Highs and lows of life for Victorian women

Redding women whose faces show the stress of their difficult lives.
Redding women whose faces show the stress of their difficult lives.

Whenever I think about the harsh inequalities of Victorian Falkirk, two images come to mind. The first is the fine portrait of John Wilson of South Bantaskine and his family – wife, son and six of his eight daughters – in the garden of their house; the second, a black and white photograph of a group of young women working at the pithead in Redding Colliery at around the same time. No words are required to describe the contrast between the two groups: the clothes, the surroundings and most of all the faces – clean, pretty and smiling on the one hand and dirty, tired and drawn on the other. Their worlds were just a few miles apart but it might have been a million.

John Wilson’s father owned successful coal pits in Banton and in 1828 decided to extend his empire. He was attracted to South Bantaskine not only by the rich coal seams but because his family had taken part on the Jacobite side in the 1746 battle fought over the same land. The ironworks at Carron was hungry for vast quantities of coal and there were opportunities to earn a quick fortune.

John took over from his father in 1836 and set about developing the business and estate. In 1848 he further enhanced his influence by marrying Mary, daughter of the mighty James Russel of Arnotdale, Falkirk’s leading lawyer and man of business. It was a long and happy marriage of which John Wilson said “Prudence prevents me expressing more than the fact, in reference to my bosom friend, that God by these espousals hath blessed us with a happy home”. It was certainly a busy place because within a relatively short period the couple produced their large family and the original house was too small to hold them. The result was South Bantaskine House, completed around 1860. Ever conscious of the Jacobite connections John Wilson commissioned the famous stained glass windows now in the Howgate centre.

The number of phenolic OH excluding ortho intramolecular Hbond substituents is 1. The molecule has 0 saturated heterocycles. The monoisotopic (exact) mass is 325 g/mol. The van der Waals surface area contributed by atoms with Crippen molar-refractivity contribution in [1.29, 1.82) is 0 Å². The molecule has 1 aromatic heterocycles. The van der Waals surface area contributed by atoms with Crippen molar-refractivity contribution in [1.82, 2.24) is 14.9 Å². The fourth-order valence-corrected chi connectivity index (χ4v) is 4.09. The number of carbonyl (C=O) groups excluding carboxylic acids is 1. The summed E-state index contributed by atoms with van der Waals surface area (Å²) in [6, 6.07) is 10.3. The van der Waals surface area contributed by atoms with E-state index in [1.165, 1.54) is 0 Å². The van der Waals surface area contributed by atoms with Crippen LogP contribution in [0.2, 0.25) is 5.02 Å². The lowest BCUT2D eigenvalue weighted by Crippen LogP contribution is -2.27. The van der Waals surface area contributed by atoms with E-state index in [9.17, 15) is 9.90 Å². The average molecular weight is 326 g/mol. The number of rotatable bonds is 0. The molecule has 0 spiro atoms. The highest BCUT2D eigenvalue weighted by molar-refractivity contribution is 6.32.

Four miles away, Redding Colliery like all others in Scotland, no longer employed girls below ground following the exposure in 1844 of the suffering and exploitation which had been common for centuries. However that did not end the way in which women of all ages were put to work on the surface doing back-breaking, dirty and dangerous labour for paltry wages. By the time this picture was taken the Duke of Hamilton’s colliery at Redding was the biggest in Falkirk district with 370 men underground and 90 on the surface, many of them young women. No pretty frocks for them and precious little time or energy to enjoy the pleasures of life that filled the hours of their more fortunate ‘‘sisters’’ in South Bantaskine.

Like most men in his social position, John Wilson was an active churchman involved with the West Church on the Tanner’s Brae. By all accounts he was more concerned for the welfare of his colliers than many coal owners of the period though that wouldn’t have been too hard. Helping to alleviate the most obvious signs of suffering was one thing but changing the situation that brought it about was another. As the popular Victorian hymn reminded the faithful: ‘‘The rich man in his castle, the poor man at his gate, He made the high and lowly, and ordered their estate’’.

But time brings change and three of the South Bantaskine sisters lived into old age in the new 20th century and were witness to the emancipation of women a century ago this year. It did not correct the wrongs of the past but it was a start at least.